Saturday, October 31, 2015

The Jersey Devil

Bobby Bryant



Most people that talk about the legend of the Jersey Devil traces back to Deborah Smith who was from England in the 1700s that married Mr. Leeds. The Leeds family lived in the area of the New Jersey Pine Barrens. Mrs. Leeds had given birth to 12 children and was about to give birth to her 13th. The story goes that Mrs. Leeds said something about the devil during a difficult and painful labor and that when the baby was born, very soon afterwards, grew into a full-grown devil and escaped from the house.

There are so many versions of this myth / folk tale. One version is that the child was the result of a family curse. Another version is that Mrs. Leeds, who was a Quaker, had refused to be converted from the Quaker faith and that the clergyman who had been trying to convert her was so mad that he told her that her next child would be an offspring of Satan.
People in the 1700s still believed in witchcraft and many people of the period felt a deformed child were children of the devil or that the deformity was a sign that the child had been cursed by God. It may be that indeed Mrs. Leeds gave birth to a child with a birth defect and given the superstitions of the period, the legend of the Jersey Devil was born.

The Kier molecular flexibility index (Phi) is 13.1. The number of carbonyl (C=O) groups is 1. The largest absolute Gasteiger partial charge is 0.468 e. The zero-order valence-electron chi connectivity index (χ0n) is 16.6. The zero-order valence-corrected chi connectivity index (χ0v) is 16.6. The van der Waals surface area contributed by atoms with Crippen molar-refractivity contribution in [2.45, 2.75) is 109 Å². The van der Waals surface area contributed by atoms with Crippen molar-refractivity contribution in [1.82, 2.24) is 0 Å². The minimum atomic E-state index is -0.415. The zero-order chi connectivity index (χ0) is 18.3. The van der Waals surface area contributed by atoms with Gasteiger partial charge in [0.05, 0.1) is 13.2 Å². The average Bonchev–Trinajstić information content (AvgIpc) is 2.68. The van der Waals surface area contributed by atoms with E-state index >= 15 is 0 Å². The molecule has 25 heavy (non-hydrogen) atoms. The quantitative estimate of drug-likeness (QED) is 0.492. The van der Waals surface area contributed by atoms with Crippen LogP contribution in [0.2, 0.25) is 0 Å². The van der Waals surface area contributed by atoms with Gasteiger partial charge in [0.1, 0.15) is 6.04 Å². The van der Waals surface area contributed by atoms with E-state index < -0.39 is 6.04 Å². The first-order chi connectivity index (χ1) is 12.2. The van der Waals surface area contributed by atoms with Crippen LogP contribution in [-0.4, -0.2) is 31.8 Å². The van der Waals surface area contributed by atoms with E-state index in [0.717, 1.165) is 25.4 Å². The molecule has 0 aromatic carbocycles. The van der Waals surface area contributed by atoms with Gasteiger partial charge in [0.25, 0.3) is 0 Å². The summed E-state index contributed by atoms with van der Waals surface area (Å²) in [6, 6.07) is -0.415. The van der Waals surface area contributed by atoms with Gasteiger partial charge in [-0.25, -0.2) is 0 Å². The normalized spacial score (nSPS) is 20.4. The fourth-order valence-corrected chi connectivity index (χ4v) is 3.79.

In the past 275, there have been over 2,000 sightings and the hearing of sounds in the forests which have been thought to be the Jersey Devil, but any "weird" things that happen in the southern parts of Jersey are thought to the Jersey Devil.
Even though this is a myth there are plenty of cool facts about it. Over the years the Jersey Devil has been called by a number of names, "Hoodle-Doodle Bird", "Wozzle Bug" and the "Leeds Devil”. Many organizations have offered a reward for the capture of the “Jersey Devil”. The Philadelphia Zoo offered $10,000 and the Hunt Brothers Circus offered $100,000.
The Jersey Devil my not be the easiest tale to believe, but it is one of this most interesting and fun to learn about. Behind all these myths and folk tales is a true story, facts, something to learn. That’s why I think folk tales are so fun, there is a true story to all of them.  
 

Works Cited:
Unknown Photographer  “The Jersey Devil” Photograph. The X-Files. 5/13/1998. Web. 17 Oct. 2015.

"Jersey Devil Facts." Nat Geo WILD. 24 Sept. 2013. Web. 21 Oct. 2015.
"THE JERSEY DEVIL." Theshadowlands.net The Jersey Devil. Web. 21 Oct. 2015.